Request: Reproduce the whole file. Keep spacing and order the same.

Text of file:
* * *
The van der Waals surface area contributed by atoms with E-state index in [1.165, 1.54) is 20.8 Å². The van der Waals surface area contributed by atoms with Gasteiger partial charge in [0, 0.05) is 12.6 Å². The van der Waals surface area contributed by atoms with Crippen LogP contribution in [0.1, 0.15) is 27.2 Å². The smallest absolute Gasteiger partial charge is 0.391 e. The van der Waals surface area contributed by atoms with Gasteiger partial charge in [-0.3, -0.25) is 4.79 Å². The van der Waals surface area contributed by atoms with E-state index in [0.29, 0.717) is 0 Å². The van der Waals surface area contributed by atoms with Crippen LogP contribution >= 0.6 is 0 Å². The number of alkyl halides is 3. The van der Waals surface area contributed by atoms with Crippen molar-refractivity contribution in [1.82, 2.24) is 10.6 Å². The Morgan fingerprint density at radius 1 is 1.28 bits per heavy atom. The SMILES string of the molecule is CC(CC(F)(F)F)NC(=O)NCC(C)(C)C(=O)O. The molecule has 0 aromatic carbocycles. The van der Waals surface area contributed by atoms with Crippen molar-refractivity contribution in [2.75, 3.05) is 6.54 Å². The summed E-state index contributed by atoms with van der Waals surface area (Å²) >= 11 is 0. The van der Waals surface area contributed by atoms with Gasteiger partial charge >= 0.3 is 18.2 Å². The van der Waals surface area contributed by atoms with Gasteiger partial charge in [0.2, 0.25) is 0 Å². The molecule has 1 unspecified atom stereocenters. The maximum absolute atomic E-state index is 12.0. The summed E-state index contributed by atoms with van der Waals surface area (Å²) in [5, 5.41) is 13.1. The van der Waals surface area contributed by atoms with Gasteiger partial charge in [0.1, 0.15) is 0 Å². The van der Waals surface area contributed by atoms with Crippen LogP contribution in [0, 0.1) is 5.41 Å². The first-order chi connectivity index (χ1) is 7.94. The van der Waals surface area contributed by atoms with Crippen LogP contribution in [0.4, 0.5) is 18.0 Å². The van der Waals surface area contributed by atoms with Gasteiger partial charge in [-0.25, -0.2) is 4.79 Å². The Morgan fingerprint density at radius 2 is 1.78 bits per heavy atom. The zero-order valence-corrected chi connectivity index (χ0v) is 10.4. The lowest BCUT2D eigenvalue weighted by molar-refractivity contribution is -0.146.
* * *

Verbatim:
The van der Waals surface area contributed by atoms with E-state index in [1.165, 1.54) is 20.8 Å². The van der Waals surface area contributed by atoms with Gasteiger partial charge in [0, 0.05) is 12.6 Å². The van der Waals surface area contributed by atoms with Crippen LogP contribution in [0.1, 0.15) is 27.2 Å². The smallest absolute Gasteiger partial charge is 0.391 e. The van der Waals surface area contributed by atoms with Gasteiger partial charge in [-0.3, -0.25) is 4.79 Å². The van der Waals surface area contributed by atoms with E-state index in [0.29, 0.717) is 0 Å². The van der Waals surface area contributed by atoms with Crippen LogP contribution >= 0.6 is 0 Å². The number of alkyl halides is 3. The van der Waals surface area contributed by atoms with Crippen molar-refractivity contribution in [1.82, 2.24) is 10.6 Å². The Morgan fingerprint density at radius 1 is 1.28 bits per heavy atom. The SMILES string of the molecule is CC(CC(F)(F)F)NC(=O)NCC(C)(C)C(=O)O. The molecule has 0 aromatic carbocycles. The van der Waals surface area contributed by atoms with Crippen molar-refractivity contribution in [2.75, 3.05) is 6.54 Å². The summed E-state index contributed by atoms with van der Waals surface area (Å²) >= 11 is 0. The van der Waals surface area contributed by atoms with Gasteiger partial charge >= 0.3 is 18.2 Å². The van der Waals surface area contributed by atoms with Gasteiger partial charge in [0.2, 0.25) is 0 Å². The molecule has 1 unspecified atom stereocenters. The maximum absolute atomic E-state index is 12.0. The summed E-state index contributed by atoms with van der Waals surface area (Å²) in [5, 5.41) is 13.1. The van der Waals surface area contributed by atoms with Gasteiger partial charge in [0.1, 0.15) is 0 Å². The van der Waals surface area contributed by atoms with Crippen LogP contribution in [0, 0.1) is 5.41 Å². The first-order chi connectivity index (χ1) is 7.94. The van der Waals surface area contributed by atoms with Crippen LogP contribution in [0.4, 0.5) is 18.0 Å². The van der Waals surface area contributed by atoms with Gasteiger partial charge in [-0.25, -0.2) is 4.79 Å². The Morgan fingerprint density at radius 2 is 1.78 bits per heavy atom. The zero-order valence-corrected chi connectivity index (χ0v) is 10.4. The lowest BCUT2D eigenvalue weighted by molar-refractivity contribution is -0.146.